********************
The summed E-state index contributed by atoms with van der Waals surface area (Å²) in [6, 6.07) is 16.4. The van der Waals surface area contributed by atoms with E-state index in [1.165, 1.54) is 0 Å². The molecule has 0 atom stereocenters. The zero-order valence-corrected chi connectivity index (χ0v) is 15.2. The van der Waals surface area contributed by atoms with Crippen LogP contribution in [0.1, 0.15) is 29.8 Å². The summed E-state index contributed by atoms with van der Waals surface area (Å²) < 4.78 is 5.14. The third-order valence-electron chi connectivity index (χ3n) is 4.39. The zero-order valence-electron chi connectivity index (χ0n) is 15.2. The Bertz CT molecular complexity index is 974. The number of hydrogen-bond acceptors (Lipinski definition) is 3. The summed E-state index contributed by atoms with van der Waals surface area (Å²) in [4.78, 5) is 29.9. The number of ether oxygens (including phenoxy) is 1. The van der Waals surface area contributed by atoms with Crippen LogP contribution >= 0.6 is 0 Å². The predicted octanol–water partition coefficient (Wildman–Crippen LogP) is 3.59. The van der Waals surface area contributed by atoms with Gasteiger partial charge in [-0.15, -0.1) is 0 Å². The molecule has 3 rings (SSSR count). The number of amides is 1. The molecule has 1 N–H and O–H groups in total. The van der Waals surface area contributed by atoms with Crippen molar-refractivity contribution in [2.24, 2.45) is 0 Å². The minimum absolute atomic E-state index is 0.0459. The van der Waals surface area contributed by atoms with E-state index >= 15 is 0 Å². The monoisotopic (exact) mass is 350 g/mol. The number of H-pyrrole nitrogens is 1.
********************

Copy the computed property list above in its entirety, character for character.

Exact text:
The summed E-state index contributed by atoms with van der Waals surface area (Å²) in [6, 6.07) is 16.4. The van der Waals surface area contributed by atoms with E-state index in [1.165, 1.54) is 0 Å². The molecule has 0 atom stereocenters. The zero-order valence-corrected chi connectivity index (χ0v) is 15.2. The van der Waals surface area contributed by atoms with Crippen LogP contribution in [0.1, 0.15) is 29.8 Å². The summed E-state index contributed by atoms with van der Waals surface area (Å²) < 4.78 is 5.14. The third-order valence-electron chi connectivity index (χ3n) is 4.39. The zero-order valence-electron chi connectivity index (χ0n) is 15.2. The Bertz CT molecular complexity index is 974. The number of hydrogen-bond acceptors (Lipinski definition) is 3. The summed E-state index contributed by atoms with van der Waals surface area (Å²) in [4.78, 5) is 29.9. The number of ether oxygens (including phenoxy) is 1. The van der Waals surface area contributed by atoms with Crippen LogP contribution >= 0.6 is 0 Å². The predicted octanol–water partition coefficient (Wildman–Crippen LogP) is 3.59. The van der Waals surface area contributed by atoms with Gasteiger partial charge in [-0.15, -0.1) is 0 Å². The molecule has 3 rings (SSSR count). The number of amides is 1. The molecule has 1 N–H and O–H groups in total. The van der Waals surface area contributed by atoms with Crippen molar-refractivity contribution in [2.24, 2.45) is 0 Å². The minimum absolute atomic E-state index is 0.0459. The van der Waals surface area contributed by atoms with E-state index >= 15 is 0 Å². The monoisotopic (exact) mass is 350 g/mol. The number of H-pyrrole nitrogens is 1.